Attorney General Eric Holder told ABC News in an exclusive interview today that he is increasingly concerned about Americans becoming radicalized and turning to terrorism.
"I mean, that's one of the things that's particularly troubling: This whole notion of radicalization of Americans," Holder told ABC News during an interview in his SUV as his motorcade brought him from home to work. "Leaving this country and going to different parts of the world and then coming back, all, again, in aim of doing harm to the American people, is a great concern."
Holder said the ever-changing threat of terror and the pressure to keep up with it weighs heavily on his mind as he tries to ensure that the government has done all it can to anticipate the moves of an unpredictable enemy.
"In some ways it's the most sobering part of the day," Holder said of his morning intelligence briefing, in which he gets the latest report on the landscape of "the organizations, the people who are bound and determined to do harm to our nation."
Recent events, such as the arrests of alleged members of a home-grown terror cell in North Carolina, the return of several Somali-American men to their home country under questionable circumstances and the filing of charges against a New York man who allegedly received al Qaeda training in Pakistan and took part in a rocket attack against U.S. forces, bring the threats to national security into sharp focus.
"But, you know, in the hierarchy of things, it's hard to figure out how to prioritize these things in some ways," he said. "The constant scream of threats, the kind of things you have to be aware about, the whole notion of radicalization is something that didn't loom as large a few months ago ... as it does now. And that's the shifting nature of threats that keeps you up at night."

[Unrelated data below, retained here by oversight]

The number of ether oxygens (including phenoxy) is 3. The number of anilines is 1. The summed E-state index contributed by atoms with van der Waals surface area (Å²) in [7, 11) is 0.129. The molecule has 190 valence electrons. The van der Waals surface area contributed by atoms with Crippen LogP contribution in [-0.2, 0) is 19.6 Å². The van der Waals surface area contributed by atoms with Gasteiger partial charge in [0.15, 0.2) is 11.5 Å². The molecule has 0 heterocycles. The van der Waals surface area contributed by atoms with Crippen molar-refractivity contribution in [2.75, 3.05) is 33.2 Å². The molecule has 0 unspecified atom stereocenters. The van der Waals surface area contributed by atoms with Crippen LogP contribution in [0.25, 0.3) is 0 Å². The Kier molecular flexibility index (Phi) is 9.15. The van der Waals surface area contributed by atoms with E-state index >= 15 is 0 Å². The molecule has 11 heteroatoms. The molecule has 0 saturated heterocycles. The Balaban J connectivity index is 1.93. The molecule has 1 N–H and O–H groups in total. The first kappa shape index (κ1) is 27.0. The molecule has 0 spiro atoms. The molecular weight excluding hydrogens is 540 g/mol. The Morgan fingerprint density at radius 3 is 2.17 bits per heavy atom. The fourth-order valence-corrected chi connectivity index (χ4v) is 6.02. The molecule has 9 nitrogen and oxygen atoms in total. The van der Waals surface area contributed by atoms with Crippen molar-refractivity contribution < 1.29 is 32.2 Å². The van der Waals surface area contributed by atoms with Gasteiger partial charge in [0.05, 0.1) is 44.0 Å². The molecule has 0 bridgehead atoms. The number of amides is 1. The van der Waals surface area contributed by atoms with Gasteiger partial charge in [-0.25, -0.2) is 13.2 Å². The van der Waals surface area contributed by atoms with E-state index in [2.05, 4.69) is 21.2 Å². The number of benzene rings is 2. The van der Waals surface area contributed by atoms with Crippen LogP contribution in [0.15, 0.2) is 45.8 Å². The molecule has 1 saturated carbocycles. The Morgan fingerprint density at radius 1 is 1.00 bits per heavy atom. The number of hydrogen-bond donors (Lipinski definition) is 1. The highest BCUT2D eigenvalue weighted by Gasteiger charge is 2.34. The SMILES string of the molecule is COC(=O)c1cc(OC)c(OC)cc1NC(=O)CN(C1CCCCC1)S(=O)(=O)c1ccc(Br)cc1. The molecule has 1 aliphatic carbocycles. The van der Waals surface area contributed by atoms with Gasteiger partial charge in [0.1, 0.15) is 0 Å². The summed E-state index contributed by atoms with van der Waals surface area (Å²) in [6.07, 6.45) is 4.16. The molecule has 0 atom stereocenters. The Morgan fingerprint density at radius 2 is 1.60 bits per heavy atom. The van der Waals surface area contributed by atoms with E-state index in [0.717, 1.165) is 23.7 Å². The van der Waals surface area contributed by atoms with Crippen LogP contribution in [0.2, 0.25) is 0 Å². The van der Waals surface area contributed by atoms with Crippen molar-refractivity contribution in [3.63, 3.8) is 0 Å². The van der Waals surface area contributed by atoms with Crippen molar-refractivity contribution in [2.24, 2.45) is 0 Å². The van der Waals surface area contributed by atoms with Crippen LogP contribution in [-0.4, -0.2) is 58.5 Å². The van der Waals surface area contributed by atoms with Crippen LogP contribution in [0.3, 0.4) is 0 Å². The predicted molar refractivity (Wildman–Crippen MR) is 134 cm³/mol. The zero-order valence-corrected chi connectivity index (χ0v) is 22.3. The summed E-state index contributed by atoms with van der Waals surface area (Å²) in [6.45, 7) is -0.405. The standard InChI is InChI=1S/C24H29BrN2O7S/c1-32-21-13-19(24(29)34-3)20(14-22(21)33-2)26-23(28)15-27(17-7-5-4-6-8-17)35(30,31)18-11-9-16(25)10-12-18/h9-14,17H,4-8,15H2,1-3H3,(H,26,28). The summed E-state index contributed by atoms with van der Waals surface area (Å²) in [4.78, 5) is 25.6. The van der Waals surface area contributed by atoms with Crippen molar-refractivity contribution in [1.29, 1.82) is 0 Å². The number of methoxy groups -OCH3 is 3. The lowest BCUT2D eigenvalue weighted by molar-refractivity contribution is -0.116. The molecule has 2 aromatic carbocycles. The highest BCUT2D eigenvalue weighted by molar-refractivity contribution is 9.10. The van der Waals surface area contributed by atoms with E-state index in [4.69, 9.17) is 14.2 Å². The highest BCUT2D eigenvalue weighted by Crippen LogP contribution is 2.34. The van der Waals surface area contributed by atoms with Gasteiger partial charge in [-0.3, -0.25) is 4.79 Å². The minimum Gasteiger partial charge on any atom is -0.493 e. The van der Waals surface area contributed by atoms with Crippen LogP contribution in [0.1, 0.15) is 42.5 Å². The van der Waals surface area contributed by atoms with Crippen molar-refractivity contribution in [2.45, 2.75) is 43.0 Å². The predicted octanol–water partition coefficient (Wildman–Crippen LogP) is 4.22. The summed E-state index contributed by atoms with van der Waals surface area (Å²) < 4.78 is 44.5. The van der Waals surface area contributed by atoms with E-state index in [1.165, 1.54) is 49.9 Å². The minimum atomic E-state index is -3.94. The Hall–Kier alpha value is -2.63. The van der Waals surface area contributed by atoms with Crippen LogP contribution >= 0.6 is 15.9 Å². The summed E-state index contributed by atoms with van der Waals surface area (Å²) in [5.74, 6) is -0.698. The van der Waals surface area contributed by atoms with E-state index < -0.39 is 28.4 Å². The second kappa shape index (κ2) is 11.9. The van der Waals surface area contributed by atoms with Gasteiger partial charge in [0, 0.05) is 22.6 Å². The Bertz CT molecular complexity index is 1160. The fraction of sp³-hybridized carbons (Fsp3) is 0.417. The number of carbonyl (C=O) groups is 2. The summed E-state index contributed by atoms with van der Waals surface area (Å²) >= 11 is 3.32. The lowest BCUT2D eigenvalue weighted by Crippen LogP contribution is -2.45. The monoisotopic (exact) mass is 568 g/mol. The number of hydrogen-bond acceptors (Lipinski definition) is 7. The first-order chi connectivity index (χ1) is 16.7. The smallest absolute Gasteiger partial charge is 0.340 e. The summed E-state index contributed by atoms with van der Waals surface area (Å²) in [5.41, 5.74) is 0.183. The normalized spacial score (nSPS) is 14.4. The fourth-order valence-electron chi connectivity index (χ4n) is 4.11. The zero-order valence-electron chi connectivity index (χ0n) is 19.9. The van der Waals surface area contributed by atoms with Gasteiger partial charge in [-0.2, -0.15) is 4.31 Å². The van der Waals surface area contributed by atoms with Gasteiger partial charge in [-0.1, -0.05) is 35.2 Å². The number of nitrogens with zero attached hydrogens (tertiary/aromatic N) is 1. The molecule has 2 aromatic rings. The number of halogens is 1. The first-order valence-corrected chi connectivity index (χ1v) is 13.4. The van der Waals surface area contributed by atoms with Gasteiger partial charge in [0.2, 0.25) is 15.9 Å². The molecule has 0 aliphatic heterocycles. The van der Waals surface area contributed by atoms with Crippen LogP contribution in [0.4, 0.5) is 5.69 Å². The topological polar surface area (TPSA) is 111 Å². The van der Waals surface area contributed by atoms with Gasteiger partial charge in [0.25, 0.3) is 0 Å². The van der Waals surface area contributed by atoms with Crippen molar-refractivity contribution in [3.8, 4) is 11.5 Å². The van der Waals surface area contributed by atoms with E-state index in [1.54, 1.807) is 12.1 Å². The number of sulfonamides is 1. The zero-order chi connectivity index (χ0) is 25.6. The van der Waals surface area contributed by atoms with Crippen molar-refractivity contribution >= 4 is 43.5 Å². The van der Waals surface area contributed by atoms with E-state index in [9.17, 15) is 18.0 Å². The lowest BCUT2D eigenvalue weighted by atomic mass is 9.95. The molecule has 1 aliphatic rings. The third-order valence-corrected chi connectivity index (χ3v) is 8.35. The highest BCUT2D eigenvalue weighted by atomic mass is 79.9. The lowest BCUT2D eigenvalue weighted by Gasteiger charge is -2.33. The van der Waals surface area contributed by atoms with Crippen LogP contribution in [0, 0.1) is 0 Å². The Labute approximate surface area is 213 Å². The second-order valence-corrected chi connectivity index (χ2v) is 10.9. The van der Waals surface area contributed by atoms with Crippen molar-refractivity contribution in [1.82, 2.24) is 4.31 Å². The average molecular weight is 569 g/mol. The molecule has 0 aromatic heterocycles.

He noted, however, that the Bush administration "left us an infrastructure that I think is very good," and that national security officials are constantly striving to put the country in a safer position.
"The American people would be surprised by the depth of the threat, but also reassured to see the assets that have been deployed around the world," Holder said, adding that the United States interacts closely with its foreign partners.
Yet, terrorism is just one of the major issues Holder has on his plate. ABC News spent the day with Holder, from a breakfast meeting on Capitol Hill, to his daily walk up the five flights of stairs to his office where he works as the nation's top law enforcement official.
He's just shy of six months into his job as the nation's top cop, and has already been tasked with overseeing the closure of the detention facility at Guantanamo Bay, Cuba, dealt with the continuing fallout from some unpopular Bush administration policies and jumped headfirst into the issue of race relations in America.
As the summer races by, Holder faces a series of critical decisions. The investigation into the Bush administration's policy on the detention and interrogation of suspected terrorists, Holder said is still a real possibility -- regardless of the political fallout.
According to a recent ABC News/Washington Post poll, 54 percent of Americans oppose such an investigation.